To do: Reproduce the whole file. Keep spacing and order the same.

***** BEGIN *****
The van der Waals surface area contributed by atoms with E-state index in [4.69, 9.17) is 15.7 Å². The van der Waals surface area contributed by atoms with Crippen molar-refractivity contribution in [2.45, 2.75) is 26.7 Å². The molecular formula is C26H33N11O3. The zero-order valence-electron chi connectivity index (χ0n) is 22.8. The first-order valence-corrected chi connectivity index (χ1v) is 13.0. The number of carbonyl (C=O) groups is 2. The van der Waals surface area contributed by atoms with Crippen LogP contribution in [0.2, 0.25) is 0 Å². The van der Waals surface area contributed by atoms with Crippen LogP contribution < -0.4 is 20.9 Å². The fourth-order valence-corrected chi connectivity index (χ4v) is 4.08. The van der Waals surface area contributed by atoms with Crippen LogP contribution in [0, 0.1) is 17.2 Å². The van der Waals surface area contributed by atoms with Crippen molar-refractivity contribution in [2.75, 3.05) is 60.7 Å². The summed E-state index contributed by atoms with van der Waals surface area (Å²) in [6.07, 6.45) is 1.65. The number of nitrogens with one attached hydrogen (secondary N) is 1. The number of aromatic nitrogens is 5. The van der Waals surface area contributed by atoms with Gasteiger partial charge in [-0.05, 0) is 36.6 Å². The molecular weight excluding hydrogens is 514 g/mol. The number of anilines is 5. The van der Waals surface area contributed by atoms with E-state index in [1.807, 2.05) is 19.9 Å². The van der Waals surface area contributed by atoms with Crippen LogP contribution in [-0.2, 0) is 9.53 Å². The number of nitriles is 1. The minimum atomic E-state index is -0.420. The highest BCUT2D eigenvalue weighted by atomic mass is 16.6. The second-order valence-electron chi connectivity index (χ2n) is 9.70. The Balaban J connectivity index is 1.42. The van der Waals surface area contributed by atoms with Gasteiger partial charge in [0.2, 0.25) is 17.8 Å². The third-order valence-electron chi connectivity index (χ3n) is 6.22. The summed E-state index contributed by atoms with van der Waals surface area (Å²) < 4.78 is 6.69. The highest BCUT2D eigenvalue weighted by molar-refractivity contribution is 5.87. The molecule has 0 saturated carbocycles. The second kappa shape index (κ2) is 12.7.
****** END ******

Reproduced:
The van der Waals surface area contributed by atoms with E-state index in [4.69, 9.17) is 15.7 Å². The van der Waals surface area contributed by atoms with Crippen molar-refractivity contribution in [2.45, 2.75) is 26.7 Å². The molecular formula is C26H33N11O3. The zero-order valence-electron chi connectivity index (χ0n) is 22.8. The first-order valence-corrected chi connectivity index (χ1v) is 13.0. The number of carbonyl (C=O) groups is 2. The van der Waals surface area contributed by atoms with Crippen LogP contribution in [0.2, 0.25) is 0 Å². The van der Waals surface area contributed by atoms with Crippen LogP contribution < -0.4 is 20.9 Å². The fourth-order valence-corrected chi connectivity index (χ4v) is 4.08. The van der Waals surface area contributed by atoms with Crippen LogP contribution in [0, 0.1) is 17.2 Å². The van der Waals surface area contributed by atoms with Crippen molar-refractivity contribution in [2.75, 3.05) is 60.7 Å². The summed E-state index contributed by atoms with van der Waals surface area (Å²) in [6.07, 6.45) is 1.65. The number of nitrogens with one attached hydrogen (secondary N) is 1. The number of aromatic nitrogens is 5. The van der Waals surface area contributed by atoms with Gasteiger partial charge in [-0.05, 0) is 36.6 Å². The molecular weight excluding hydrogens is 514 g/mol. The number of anilines is 5. The van der Waals surface area contributed by atoms with E-state index in [1.807, 2.05) is 19.9 Å². The van der Waals surface area contributed by atoms with Crippen LogP contribution in [-0.2, 0) is 9.53 Å². The number of nitriles is 1. The minimum atomic E-state index is -0.420. The highest BCUT2D eigenvalue weighted by atomic mass is 16.6. The second-order valence-electron chi connectivity index (χ2n) is 9.70. The Balaban J connectivity index is 1.42. The van der Waals surface area contributed by atoms with Gasteiger partial charge in [0.2, 0.25) is 17.8 Å². The third-order valence-electron chi connectivity index (χ3n) is 6.22. The summed E-state index contributed by atoms with van der Waals surface area (Å²) < 4.78 is 6.69. The highest BCUT2D eigenvalue weighted by molar-refractivity contribution is 5.87. The molecule has 0 saturated carbocycles. The second kappa shape index (κ2) is 12.7.